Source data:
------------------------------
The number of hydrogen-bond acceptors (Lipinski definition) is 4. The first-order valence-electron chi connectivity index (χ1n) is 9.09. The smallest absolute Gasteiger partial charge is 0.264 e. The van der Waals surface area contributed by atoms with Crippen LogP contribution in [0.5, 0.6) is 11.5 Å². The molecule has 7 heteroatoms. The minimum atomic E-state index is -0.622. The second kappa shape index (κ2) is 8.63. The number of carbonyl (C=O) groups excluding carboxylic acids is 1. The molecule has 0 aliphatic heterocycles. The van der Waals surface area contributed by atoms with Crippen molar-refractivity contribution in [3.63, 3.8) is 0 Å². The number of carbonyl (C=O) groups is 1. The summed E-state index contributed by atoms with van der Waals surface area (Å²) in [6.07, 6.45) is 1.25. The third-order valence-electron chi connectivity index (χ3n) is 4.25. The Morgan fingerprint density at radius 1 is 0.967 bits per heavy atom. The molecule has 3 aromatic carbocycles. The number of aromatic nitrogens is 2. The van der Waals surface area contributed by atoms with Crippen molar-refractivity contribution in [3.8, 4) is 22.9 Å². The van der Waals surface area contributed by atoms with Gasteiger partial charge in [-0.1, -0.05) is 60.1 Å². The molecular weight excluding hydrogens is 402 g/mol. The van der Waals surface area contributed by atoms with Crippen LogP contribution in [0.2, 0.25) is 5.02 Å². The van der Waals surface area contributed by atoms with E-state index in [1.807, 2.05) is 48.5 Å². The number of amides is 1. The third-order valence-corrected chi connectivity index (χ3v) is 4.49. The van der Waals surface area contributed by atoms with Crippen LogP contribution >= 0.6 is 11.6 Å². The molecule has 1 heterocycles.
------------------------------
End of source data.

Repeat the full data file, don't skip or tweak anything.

The number of hydrogen-bond acceptors (Lipinski definition) is 4. The first-order valence-electron chi connectivity index (χ1n) is 9.09. The smallest absolute Gasteiger partial charge is 0.264 e. The van der Waals surface area contributed by atoms with Crippen LogP contribution in [0.5, 0.6) is 11.5 Å². The molecule has 7 heteroatoms. The minimum atomic E-state index is -0.622. The second kappa shape index (κ2) is 8.63. The number of carbonyl (C=O) groups excluding carboxylic acids is 1. The molecule has 0 aliphatic heterocycles. The van der Waals surface area contributed by atoms with Crippen molar-refractivity contribution in [3.63, 3.8) is 0 Å². The number of carbonyl (C=O) groups is 1. The summed E-state index contributed by atoms with van der Waals surface area (Å²) in [6.07, 6.45) is 1.25. The third-order valence-electron chi connectivity index (χ3n) is 4.25. The Morgan fingerprint density at radius 1 is 0.967 bits per heavy atom. The molecule has 3 aromatic carbocycles. The number of aromatic nitrogens is 2. The van der Waals surface area contributed by atoms with Crippen molar-refractivity contribution in [3.8, 4) is 22.9 Å². The van der Waals surface area contributed by atoms with Gasteiger partial charge in [-0.1, -0.05) is 60.1 Å². The molecular weight excluding hydrogens is 402 g/mol. The van der Waals surface area contributed by atoms with Crippen LogP contribution in [0.2, 0.25) is 5.02 Å². The van der Waals surface area contributed by atoms with E-state index in [1.807, 2.05) is 48.5 Å². The number of amides is 1. The third-order valence-corrected chi connectivity index (χ3v) is 4.49. The van der Waals surface area contributed by atoms with Crippen LogP contribution >= 0.6 is 11.6 Å². The molecule has 1 heterocycles.